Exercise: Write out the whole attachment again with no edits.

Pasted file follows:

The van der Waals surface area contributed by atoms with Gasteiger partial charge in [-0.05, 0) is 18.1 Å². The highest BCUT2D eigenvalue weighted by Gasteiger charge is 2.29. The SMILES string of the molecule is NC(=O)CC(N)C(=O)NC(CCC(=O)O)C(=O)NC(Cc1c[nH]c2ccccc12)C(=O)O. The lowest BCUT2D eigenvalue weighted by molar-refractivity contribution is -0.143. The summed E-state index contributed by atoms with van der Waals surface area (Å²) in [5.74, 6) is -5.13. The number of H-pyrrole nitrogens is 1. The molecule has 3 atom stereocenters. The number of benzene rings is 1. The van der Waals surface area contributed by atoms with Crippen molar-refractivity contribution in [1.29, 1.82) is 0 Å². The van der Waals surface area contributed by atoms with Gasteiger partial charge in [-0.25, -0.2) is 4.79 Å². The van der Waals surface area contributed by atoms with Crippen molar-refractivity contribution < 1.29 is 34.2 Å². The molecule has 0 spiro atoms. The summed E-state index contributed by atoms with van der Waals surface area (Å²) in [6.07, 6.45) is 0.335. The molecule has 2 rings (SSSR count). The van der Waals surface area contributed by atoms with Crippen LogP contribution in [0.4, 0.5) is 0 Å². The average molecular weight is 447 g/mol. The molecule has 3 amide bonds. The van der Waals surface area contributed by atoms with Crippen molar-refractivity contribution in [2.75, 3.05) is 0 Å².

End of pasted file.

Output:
The van der Waals surface area contributed by atoms with Gasteiger partial charge in [-0.05, 0) is 18.1 Å². The highest BCUT2D eigenvalue weighted by Gasteiger charge is 2.29. The SMILES string of the molecule is NC(=O)CC(N)C(=O)NC(CCC(=O)O)C(=O)NC(Cc1c[nH]c2ccccc12)C(=O)O. The lowest BCUT2D eigenvalue weighted by molar-refractivity contribution is -0.143. The summed E-state index contributed by atoms with van der Waals surface area (Å²) in [5.74, 6) is -5.13. The number of H-pyrrole nitrogens is 1. The molecule has 3 atom stereocenters. The number of benzene rings is 1. The van der Waals surface area contributed by atoms with Crippen molar-refractivity contribution in [1.29, 1.82) is 0 Å². The van der Waals surface area contributed by atoms with Gasteiger partial charge in [-0.25, -0.2) is 4.79 Å². The van der Waals surface area contributed by atoms with Crippen molar-refractivity contribution < 1.29 is 34.2 Å². The molecule has 0 spiro atoms. The summed E-state index contributed by atoms with van der Waals surface area (Å²) in [6.07, 6.45) is 0.335. The molecule has 2 rings (SSSR count). The van der Waals surface area contributed by atoms with Crippen LogP contribution in [0.4, 0.5) is 0 Å². The average molecular weight is 447 g/mol. The molecule has 3 amide bonds. The van der Waals surface area contributed by atoms with Crippen molar-refractivity contribution in [2.75, 3.05) is 0 Å².